At last December's White House Christmas party for the press, Desiree Rogers planted herself very conspicuously by the coat check -- clipboard in hand, BlackBerry at the ready, a serious (if still welcoming) look on her face.
The White House social secretary was trying to show she meant business. A month before, she'd been caught in a silly inside-the-Beltway "scandal," as the permanent establishment in Washington teamed up with blame-Obama-first right-wing blogs to declare that the stunt pulled by the party-crashing Salahis somehow reflected poorly on President Obama and Michelle Obama. Allegedly, Rogers had violated all kinds of rules by actually attending the state dinner the Obamas threw for Indian Prime Minister Manmohan Singh. So by the time the holidays rolled around, Rogers was clearly going out of her way to demonstrate that she was at those receptions to work, not to play.
By next month, she won't have to worry about any of that. Rogers told the Chicago Sun-Times on Friday that she'll step down from her job soon. "As we turn the corner on the first year, this is a good time for me to explore opportunities in the corporate world," she said.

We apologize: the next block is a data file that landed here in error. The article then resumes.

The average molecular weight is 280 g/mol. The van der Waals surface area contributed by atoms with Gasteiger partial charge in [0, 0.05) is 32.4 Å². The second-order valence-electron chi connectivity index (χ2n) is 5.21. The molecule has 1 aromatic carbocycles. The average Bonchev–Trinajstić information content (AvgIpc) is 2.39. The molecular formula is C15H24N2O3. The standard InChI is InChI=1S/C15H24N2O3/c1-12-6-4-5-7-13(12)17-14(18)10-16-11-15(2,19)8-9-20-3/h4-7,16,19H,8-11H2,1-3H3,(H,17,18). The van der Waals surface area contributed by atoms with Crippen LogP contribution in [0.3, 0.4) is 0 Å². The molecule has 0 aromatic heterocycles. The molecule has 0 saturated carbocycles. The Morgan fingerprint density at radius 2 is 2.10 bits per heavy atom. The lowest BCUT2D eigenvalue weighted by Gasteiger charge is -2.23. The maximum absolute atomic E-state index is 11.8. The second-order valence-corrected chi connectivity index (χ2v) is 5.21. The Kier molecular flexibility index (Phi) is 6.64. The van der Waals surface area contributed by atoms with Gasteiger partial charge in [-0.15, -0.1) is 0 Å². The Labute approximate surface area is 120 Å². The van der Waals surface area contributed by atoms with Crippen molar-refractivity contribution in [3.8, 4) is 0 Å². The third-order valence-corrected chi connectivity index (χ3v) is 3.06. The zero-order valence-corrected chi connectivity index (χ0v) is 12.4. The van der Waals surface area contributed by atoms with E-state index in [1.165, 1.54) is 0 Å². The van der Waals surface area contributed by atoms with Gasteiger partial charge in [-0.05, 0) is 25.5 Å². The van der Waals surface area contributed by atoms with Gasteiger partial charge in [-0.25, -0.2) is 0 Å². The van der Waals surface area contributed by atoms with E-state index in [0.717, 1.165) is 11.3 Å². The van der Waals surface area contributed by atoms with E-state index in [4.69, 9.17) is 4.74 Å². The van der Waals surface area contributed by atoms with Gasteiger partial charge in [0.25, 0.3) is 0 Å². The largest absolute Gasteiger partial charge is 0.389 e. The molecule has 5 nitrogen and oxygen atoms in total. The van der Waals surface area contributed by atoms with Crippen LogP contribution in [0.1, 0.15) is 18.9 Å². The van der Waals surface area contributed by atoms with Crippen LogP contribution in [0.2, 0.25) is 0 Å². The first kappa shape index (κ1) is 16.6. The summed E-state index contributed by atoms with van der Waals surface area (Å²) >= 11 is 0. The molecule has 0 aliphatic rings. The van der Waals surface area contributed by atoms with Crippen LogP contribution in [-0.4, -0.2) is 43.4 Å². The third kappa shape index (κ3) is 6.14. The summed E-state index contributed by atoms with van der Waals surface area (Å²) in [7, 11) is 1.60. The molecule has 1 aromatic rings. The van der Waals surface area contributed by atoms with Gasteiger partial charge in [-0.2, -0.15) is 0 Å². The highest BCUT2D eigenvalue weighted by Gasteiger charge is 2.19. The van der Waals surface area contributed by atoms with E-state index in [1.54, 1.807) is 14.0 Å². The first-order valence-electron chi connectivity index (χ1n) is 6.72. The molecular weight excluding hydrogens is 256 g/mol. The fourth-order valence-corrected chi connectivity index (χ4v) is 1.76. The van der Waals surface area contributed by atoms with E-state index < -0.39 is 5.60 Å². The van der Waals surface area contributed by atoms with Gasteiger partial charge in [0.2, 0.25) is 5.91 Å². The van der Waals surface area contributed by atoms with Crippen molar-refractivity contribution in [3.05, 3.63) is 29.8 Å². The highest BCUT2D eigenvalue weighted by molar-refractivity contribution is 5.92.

Technically, Rogers reports to the first lady, not to the president. But don't put it past conservative blogs or Fox News to use this departure as yet another sign that the White House is in great turmoil. After all, as the social office goes, so goes healthcare reform!
Update: That was fast. Michelle Malkin doesn't quite relate Rogers's departure to healthcare reform, but she can't keep herself from chortling as she passes along the news.
Update 2: A statement from the Obamas, just out from the White House:
We are enormously grateful to Desiree Rogers for the terrific job she’s done as the White House Social Secretary. When she took this position, we asked Desiree to help make sure that the White House truly is the People’s House, and she did that by welcoming scores of everyday Americans through its doors, from wounded warriors to local schoolchildren to NASCAR drivers. She organized hundreds of fun and creative events during her time here, and we will miss her. We thank her again for her service and wish her all the best in her future endeavors.